These Are the Core Concepts of Longevity Medicine—AKA How We’re Going to Live Longer and Better

You may think it’s a no-brainer that people want to live longer. But nearly half of Americans said that whether they’d like to live past 100 depends on whether they are in pain or able to do so independently when polled by Axios in 2018.

That’s why longevity, at least how it’s spoken about in the sphere of wellness, is not just about existing as long as you possibly can—it’s about preserving your quality of life throughout your old age. And longevity medicine is interested in accomplishing both of these tasks.

What is longevity medicine?

Longevity medicine is a fast-evolving subspecialty of preventative precision medicine—meaning it’s focused on customizing health plans for patients in order to stave off common-killers like cancer, diabetes, and heart disease.

What separates longevity medicine from traditional care, is that it is powered by cutting-edge research and recent advancements in artificial intelligence. This combo has allowed longevity experts to learn more about the science of aging over the last decade than was discovered in the entire span of human history that came before.

Another distinguishing characteristic is that longevity medicine considers aging a condition that can and should be treated, whereas in traditional healthcare spaces, aging has always been seen as an inevitability.

Though it has skyrocketed in hype and funding in recent years, longevity medicine is still in its infancy. In fact, physicians and scientists partnered to launch the first-ever longevity medicine course for physicians in March. The course was designed to make the core concepts of longevity available to the practicing medical community, so that, when this kind of care becomes available in a clinical setting, physicians will be able to offer it to their patients right away.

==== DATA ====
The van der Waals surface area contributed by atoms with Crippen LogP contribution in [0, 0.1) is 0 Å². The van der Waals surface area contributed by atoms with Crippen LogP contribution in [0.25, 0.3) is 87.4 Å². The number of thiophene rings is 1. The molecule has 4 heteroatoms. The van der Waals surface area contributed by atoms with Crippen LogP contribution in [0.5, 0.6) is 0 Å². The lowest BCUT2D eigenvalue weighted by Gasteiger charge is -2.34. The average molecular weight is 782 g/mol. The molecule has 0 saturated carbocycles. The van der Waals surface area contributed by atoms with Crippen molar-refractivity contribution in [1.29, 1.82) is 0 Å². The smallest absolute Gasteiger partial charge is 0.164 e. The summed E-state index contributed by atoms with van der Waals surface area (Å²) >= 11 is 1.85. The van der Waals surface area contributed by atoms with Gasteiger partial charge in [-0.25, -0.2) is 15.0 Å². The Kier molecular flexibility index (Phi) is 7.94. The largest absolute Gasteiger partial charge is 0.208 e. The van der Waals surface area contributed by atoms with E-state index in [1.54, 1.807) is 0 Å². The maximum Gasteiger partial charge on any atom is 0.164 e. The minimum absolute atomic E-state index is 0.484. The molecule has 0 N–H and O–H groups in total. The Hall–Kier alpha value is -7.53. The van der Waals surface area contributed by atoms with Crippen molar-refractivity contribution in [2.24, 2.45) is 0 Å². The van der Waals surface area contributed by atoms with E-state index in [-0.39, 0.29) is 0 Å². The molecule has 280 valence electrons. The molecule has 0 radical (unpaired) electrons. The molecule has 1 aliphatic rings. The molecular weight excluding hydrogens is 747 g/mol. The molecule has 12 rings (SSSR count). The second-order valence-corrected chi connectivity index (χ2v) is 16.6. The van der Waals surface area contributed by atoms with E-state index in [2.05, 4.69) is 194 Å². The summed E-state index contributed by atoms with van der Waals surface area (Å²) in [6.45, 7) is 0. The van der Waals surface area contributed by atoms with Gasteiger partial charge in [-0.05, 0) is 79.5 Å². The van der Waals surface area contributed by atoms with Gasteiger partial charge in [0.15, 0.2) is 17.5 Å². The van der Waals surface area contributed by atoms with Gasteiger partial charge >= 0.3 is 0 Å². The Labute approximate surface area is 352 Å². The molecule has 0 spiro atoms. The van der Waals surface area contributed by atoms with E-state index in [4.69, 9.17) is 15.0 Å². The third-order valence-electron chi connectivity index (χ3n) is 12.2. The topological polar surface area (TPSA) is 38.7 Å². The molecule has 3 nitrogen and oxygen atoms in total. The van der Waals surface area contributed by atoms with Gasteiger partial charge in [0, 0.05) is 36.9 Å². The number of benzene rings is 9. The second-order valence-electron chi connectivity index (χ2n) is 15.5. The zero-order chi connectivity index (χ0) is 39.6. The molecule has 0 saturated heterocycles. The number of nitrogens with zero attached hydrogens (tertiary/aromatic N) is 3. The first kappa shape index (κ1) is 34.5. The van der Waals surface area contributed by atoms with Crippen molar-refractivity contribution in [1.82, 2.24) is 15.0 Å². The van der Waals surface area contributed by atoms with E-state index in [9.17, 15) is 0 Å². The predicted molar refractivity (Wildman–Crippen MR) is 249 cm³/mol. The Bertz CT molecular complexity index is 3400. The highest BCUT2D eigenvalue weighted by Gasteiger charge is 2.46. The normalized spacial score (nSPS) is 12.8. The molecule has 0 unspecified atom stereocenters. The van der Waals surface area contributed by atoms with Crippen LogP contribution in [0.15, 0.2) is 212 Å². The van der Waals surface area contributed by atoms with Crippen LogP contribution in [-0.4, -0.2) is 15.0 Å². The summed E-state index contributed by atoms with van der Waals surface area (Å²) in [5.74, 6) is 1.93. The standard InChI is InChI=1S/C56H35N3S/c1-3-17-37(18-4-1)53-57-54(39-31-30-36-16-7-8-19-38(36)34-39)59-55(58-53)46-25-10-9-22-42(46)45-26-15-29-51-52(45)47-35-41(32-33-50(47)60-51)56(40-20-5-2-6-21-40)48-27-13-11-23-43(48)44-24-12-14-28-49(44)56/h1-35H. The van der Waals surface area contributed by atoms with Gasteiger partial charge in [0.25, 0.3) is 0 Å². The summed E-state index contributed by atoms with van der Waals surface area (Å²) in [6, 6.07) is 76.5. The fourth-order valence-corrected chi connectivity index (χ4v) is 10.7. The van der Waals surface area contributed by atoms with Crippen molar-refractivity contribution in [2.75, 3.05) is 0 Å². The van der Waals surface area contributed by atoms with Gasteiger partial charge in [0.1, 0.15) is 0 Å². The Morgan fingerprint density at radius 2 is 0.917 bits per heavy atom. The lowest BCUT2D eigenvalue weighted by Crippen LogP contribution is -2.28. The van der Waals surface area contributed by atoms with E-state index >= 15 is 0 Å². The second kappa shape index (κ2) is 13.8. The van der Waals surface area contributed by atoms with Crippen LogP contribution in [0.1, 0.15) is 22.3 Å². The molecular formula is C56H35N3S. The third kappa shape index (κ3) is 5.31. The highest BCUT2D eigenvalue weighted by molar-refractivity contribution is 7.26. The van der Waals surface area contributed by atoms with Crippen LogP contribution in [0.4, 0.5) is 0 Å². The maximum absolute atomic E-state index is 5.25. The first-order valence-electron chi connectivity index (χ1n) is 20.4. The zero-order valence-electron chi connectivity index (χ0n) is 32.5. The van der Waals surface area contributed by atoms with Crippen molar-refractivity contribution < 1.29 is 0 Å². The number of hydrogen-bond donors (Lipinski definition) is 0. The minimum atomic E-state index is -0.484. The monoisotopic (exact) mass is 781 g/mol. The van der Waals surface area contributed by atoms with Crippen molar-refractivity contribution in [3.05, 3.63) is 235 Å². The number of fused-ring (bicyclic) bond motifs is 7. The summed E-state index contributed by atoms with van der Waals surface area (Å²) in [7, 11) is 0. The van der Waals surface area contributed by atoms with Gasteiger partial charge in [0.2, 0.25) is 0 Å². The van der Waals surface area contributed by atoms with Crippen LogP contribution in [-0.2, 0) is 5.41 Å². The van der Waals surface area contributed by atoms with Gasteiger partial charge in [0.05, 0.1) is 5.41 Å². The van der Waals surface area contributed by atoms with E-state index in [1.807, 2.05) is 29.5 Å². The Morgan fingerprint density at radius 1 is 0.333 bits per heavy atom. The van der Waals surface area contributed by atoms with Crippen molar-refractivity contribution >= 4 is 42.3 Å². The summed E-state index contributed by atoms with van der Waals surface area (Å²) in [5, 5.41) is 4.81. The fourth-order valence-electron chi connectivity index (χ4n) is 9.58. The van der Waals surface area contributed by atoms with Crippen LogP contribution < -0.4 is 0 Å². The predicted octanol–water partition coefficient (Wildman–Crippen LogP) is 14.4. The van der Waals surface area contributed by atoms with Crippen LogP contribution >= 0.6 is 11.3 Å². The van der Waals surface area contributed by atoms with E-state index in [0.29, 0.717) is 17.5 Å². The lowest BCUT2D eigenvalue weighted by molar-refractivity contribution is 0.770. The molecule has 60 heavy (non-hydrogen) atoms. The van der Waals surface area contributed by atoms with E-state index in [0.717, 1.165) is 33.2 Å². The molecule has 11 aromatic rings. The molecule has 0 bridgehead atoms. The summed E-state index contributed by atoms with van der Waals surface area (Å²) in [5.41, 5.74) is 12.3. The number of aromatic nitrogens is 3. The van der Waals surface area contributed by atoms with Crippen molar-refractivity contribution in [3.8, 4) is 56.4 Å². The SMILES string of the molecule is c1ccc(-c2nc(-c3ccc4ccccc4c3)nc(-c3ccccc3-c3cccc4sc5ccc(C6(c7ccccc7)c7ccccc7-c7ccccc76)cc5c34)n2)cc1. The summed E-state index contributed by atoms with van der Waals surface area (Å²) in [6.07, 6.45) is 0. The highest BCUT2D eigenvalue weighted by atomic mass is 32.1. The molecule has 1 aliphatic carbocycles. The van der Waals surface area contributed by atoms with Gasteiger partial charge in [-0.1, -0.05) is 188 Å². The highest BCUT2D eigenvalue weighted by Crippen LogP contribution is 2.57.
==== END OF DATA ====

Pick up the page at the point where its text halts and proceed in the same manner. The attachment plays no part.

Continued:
Even though the course is designed to be taught to medical professionals, we took a look at the learning materials and gleaned what the future holds for longevity medicine.

Here are some of the core concepts of longevity medicine

Artificial intelligence and deep learning

The last 10 years have seen huge advancements in machine learning, a part of artificial intelligence where a computer algorithm can synthesize complex datasets and improve automatically as it is exposed to more information. This has coincided with the rise of longevity medicine and has assisted researchers in learning more about cross-species aging patterns. Artificial intelligence has also prompted the development of deep learning aging clocks, a technology that is able to target and analyze biomarkers of aging.

Biomarkers of aging

Speaking of which, longevity experts are rapidly expanding their knowledge of these signifiers. A biomarker is something that is measurable and can indicate the state of your health. When you have your blood pressure taken or your cholesterol levels analyzed at your yearly physical, that is your doctor using biomarkers to learn more about your body.

The science of biomarkers for aging is central to longevity medicine but is still in the research-an- development stage. Grey hair and wrinkles are not the kind of biomarkers they’re looking for—they want to find something on the cellular level that gives an indication of how your body is aging and, more specifically, the rate at which your body is aging. Right now, there are multiple kinds of data that can be used to predict age, like gene expression, your microbiome, and certain kinds of imaging data.

Geroprotectors and senolytics

In order to understand geroprotectors, we have to talk about senescence. Senescence is what is happening inside the body when we age: Our cells stop dividing and become dysfunctional, prompting the decline of organ health and the familiar deterioration associated with growing older.

A geroprotector is a compound that can stop or reverse this process of cellular aging. Studies have suggested different nutrients like melatonin, carnosine, and metformin could operate as geroprotectors in animals, but more research is needed before this kind of treatment is available to human patients.

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